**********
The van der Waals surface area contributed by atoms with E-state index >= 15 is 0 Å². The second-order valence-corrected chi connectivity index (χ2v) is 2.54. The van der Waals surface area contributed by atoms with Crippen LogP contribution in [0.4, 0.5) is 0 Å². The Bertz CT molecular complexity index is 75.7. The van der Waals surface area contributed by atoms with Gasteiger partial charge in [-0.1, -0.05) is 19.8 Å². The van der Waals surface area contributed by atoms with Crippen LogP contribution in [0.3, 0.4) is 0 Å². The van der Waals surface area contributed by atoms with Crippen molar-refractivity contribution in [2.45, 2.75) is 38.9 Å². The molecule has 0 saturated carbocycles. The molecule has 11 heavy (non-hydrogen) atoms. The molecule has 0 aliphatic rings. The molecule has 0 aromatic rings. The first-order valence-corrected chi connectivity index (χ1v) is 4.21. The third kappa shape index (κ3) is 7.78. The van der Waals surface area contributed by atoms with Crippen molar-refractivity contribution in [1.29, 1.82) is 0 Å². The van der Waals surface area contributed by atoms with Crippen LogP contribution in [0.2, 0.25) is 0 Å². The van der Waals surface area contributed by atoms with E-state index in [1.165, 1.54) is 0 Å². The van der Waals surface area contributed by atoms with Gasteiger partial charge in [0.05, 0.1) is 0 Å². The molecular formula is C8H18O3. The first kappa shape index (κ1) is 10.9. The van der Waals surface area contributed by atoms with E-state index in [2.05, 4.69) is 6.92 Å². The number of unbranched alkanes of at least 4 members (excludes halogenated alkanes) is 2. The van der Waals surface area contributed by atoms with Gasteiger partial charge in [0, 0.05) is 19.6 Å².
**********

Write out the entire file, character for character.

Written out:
The van der Waals surface area contributed by atoms with E-state index >= 15 is 0 Å². The second-order valence-corrected chi connectivity index (χ2v) is 2.54. The van der Waals surface area contributed by atoms with Crippen LogP contribution in [0.4, 0.5) is 0 Å². The Bertz CT molecular complexity index is 75.7. The van der Waals surface area contributed by atoms with Gasteiger partial charge in [-0.1, -0.05) is 19.8 Å². The van der Waals surface area contributed by atoms with Crippen LogP contribution in [0.3, 0.4) is 0 Å². The van der Waals surface area contributed by atoms with Crippen molar-refractivity contribution in [2.45, 2.75) is 38.9 Å². The molecule has 0 saturated carbocycles. The molecule has 11 heavy (non-hydrogen) atoms. The molecule has 0 aliphatic rings. The molecule has 0 aromatic rings. The first-order valence-corrected chi connectivity index (χ1v) is 4.21. The third kappa shape index (κ3) is 7.78. The van der Waals surface area contributed by atoms with Crippen molar-refractivity contribution in [1.29, 1.82) is 0 Å². The van der Waals surface area contributed by atoms with Crippen LogP contribution in [0.2, 0.25) is 0 Å². The van der Waals surface area contributed by atoms with E-state index in [1.165, 1.54) is 0 Å². The van der Waals surface area contributed by atoms with Gasteiger partial charge in [0.05, 0.1) is 0 Å². The molecular formula is C8H18O3. The first kappa shape index (κ1) is 10.9. The van der Waals surface area contributed by atoms with E-state index in [2.05, 4.69) is 6.92 Å². The number of unbranched alkanes of at least 4 members (excludes halogenated alkanes) is 2. The van der Waals surface area contributed by atoms with Gasteiger partial charge in [0, 0.05) is 19.6 Å².